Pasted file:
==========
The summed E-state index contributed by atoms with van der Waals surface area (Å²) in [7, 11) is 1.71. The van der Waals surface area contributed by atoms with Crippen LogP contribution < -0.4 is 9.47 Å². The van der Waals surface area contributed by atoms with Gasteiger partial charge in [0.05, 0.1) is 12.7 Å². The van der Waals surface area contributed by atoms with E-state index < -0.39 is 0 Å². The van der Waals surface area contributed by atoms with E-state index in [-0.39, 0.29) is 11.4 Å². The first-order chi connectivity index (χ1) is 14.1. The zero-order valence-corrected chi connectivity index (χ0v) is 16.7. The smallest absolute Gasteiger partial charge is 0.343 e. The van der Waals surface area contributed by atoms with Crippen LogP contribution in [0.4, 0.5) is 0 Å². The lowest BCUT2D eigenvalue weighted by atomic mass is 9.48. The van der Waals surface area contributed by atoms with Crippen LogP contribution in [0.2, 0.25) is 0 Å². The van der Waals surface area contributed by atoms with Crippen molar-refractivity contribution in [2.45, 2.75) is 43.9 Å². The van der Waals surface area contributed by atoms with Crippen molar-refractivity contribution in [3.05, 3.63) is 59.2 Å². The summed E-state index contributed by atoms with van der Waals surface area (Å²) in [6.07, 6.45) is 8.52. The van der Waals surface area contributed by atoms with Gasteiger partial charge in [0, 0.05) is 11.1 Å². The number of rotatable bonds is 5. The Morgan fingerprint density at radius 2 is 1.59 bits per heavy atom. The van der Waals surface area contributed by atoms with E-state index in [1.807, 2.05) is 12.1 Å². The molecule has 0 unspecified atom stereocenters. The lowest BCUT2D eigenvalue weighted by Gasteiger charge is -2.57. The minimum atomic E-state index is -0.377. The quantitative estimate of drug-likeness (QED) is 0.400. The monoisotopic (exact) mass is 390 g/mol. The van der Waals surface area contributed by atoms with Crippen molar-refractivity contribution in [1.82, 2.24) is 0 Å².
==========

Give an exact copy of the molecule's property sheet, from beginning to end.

The summed E-state index contributed by atoms with van der Waals surface area (Å²) in [7, 11) is 1.71. The van der Waals surface area contributed by atoms with Crippen LogP contribution < -0.4 is 9.47 Å². The van der Waals surface area contributed by atoms with Gasteiger partial charge in [0.05, 0.1) is 12.7 Å². The van der Waals surface area contributed by atoms with E-state index < -0.39 is 0 Å². The van der Waals surface area contributed by atoms with E-state index in [-0.39, 0.29) is 11.4 Å². The first-order chi connectivity index (χ1) is 14.1. The zero-order valence-corrected chi connectivity index (χ0v) is 16.7. The smallest absolute Gasteiger partial charge is 0.343 e. The van der Waals surface area contributed by atoms with Crippen LogP contribution in [0.4, 0.5) is 0 Å². The lowest BCUT2D eigenvalue weighted by atomic mass is 9.48. The van der Waals surface area contributed by atoms with Crippen LogP contribution in [0.2, 0.25) is 0 Å². The van der Waals surface area contributed by atoms with Crippen molar-refractivity contribution in [2.45, 2.75) is 43.9 Å². The van der Waals surface area contributed by atoms with Crippen molar-refractivity contribution in [3.05, 3.63) is 59.2 Å². The summed E-state index contributed by atoms with van der Waals surface area (Å²) in [6.07, 6.45) is 8.52. The van der Waals surface area contributed by atoms with Gasteiger partial charge in [0, 0.05) is 11.1 Å². The number of rotatable bonds is 5. The Morgan fingerprint density at radius 2 is 1.59 bits per heavy atom. The van der Waals surface area contributed by atoms with E-state index in [1.807, 2.05) is 12.1 Å². The molecule has 0 unspecified atom stereocenters. The lowest BCUT2D eigenvalue weighted by Gasteiger charge is -2.57. The minimum atomic E-state index is -0.377. The quantitative estimate of drug-likeness (QED) is 0.400. The monoisotopic (exact) mass is 390 g/mol. The van der Waals surface area contributed by atoms with Crippen molar-refractivity contribution in [1.82, 2.24) is 0 Å².